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Home sales down. But six cities defy housing gloom.

Home sales plunged in July and housing prices may dip again. But in six metropolitan areas, the housing picture is far brighter: Home values are rising and median prices are already well ahead of their peak during the housing bubble. What allowed these metro areas to beat the downturn in home sales prices? Two are state capitols. Five have lower-than-average unemployment. All of them had undervalued real estate, even at the height of the housing boom, says Lawrence Yun, chief economist for the National Association of Realtors (NAR). When mortgage rates fell, "they had room to grow" and home sales rose.

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By , Staff writer

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Nathaniel Kramer helps out at the Golden Oldies Farm booth in June at the Saturday Produce Market at Richland Community College in Decatur, Ill. While many fret about July's plunge in existing home sales nationally, the housing market in Decatur looks far more stable. Local prices are now 12 percent higher than they were during the peak of the housing bubble.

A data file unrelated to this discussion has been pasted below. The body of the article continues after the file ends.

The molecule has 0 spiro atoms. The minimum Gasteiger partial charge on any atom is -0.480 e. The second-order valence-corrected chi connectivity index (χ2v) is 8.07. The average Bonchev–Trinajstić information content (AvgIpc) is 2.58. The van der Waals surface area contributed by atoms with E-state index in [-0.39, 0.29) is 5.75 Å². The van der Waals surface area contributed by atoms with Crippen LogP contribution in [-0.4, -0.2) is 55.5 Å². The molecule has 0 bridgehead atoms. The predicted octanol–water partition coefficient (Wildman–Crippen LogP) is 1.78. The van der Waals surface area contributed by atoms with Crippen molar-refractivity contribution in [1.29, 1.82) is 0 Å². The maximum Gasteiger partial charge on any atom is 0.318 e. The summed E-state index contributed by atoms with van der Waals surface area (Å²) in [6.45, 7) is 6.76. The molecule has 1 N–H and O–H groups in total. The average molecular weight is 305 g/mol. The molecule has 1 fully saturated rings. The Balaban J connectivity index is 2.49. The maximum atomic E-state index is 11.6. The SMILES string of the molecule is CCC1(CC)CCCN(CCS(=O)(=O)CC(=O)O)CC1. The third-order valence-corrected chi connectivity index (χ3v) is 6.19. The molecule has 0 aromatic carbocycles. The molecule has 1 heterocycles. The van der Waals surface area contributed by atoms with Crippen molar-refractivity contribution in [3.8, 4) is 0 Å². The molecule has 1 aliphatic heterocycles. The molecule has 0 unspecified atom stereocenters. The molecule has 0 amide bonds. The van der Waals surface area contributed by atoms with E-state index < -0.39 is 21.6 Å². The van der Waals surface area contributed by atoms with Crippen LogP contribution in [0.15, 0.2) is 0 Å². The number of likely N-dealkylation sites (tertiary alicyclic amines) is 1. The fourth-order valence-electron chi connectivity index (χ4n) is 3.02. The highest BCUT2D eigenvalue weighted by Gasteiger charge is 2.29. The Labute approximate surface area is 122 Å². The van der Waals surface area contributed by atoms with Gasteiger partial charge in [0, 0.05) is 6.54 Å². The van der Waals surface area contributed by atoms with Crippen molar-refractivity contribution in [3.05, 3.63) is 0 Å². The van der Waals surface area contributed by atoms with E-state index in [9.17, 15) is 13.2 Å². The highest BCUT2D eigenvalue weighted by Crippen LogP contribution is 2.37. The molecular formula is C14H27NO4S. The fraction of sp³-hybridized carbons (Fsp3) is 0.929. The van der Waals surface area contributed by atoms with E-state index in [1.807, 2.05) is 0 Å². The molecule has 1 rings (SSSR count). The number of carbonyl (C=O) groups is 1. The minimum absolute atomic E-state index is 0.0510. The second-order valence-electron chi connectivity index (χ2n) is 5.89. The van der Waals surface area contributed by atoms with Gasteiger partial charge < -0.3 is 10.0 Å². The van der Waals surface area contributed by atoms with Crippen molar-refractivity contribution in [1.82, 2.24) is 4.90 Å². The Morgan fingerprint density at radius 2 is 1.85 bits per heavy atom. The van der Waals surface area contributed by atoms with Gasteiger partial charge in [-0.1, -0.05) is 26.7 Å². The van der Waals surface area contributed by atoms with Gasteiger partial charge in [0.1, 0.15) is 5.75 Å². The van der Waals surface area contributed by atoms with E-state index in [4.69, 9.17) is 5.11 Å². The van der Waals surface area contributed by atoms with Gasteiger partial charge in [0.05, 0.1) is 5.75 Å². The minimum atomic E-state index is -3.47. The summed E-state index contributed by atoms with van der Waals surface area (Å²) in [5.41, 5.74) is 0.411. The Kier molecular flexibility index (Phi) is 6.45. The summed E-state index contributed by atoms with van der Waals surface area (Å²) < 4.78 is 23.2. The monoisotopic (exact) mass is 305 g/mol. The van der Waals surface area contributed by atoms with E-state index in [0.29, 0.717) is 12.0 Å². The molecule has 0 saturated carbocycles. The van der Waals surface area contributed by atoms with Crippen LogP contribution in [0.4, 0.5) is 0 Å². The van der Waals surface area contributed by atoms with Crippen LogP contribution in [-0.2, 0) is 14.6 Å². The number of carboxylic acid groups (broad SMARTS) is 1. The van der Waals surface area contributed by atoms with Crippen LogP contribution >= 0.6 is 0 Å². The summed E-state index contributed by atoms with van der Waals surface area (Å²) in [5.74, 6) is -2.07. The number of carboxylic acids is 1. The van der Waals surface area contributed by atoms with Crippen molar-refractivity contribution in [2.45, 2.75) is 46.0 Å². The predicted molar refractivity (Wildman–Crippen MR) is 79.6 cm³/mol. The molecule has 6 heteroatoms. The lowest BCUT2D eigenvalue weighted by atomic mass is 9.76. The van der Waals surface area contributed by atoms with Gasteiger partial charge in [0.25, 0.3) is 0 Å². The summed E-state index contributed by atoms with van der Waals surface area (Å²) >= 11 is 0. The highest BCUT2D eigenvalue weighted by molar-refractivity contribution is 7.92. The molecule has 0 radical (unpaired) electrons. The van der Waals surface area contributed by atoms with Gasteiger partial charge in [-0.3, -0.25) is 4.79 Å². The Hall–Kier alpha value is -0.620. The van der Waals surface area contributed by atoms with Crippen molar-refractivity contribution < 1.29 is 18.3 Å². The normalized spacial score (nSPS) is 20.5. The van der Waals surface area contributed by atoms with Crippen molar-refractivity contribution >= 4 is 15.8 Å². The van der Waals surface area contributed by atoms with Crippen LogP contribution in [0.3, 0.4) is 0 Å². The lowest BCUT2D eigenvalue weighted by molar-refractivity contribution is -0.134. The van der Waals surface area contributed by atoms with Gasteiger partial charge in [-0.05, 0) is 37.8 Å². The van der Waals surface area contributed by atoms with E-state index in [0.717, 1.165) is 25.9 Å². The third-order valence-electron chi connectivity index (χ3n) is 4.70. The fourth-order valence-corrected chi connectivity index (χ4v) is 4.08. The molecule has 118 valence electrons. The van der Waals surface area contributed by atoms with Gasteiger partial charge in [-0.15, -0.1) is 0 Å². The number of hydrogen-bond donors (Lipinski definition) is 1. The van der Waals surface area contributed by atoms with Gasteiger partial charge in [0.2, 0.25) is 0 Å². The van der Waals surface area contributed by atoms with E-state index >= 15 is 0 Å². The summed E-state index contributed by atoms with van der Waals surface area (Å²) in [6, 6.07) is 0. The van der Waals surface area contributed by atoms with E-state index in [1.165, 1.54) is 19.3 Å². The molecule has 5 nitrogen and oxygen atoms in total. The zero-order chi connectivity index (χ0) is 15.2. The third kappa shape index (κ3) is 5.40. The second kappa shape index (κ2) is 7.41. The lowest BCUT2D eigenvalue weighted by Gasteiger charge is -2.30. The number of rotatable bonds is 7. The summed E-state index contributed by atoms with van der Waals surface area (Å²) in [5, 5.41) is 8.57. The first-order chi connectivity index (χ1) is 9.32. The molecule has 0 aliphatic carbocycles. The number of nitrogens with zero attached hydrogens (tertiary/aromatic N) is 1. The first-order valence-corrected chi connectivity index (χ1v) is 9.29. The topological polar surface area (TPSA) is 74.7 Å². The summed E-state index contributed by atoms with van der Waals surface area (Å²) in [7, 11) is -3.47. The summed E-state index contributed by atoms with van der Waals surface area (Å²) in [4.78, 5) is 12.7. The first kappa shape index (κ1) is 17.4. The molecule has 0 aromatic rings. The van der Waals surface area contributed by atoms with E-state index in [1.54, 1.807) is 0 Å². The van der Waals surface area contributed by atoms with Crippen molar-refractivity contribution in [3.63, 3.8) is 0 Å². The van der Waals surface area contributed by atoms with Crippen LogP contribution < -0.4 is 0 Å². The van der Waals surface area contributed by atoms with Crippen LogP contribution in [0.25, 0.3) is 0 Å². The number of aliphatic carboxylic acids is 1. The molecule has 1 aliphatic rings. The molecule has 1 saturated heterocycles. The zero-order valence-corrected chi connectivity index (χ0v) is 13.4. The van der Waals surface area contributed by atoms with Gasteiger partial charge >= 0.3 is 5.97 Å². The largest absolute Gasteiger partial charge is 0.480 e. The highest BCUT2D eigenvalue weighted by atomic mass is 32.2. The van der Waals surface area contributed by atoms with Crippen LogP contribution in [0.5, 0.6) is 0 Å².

Lisa Morrison/Herald & Review/AP/File

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1. Decatur, Ill.

Known as the "Soybean Capital of the World" and the place where a barefoot 19-year-old named Abraham Lincoln gave his first stump speech, Decatur exudes a certain prairie stability. It missed most of the housing bubble.

Home sales prices peaked in 2006, with the median single-family home going for $85,400. Then home sales prices fell to $83,100 the following year. Ever since, they've trended up, according to NAR data released earlier this month. In the second quarter of 2010, home sales prices had reached a new high of $96,000. (The US median price, by contrast, is $179,000, which is 21 percent below the 2006 peak.)

Decatur has not escaped other symptoms of the great recession. Unemployment is still a high 12.2 percent and the population has fallen 6 percent since 2000. Still, as headquarters city for food-processor giant Archer Daniels Midland, the metro area is seeing employment start to grow again.

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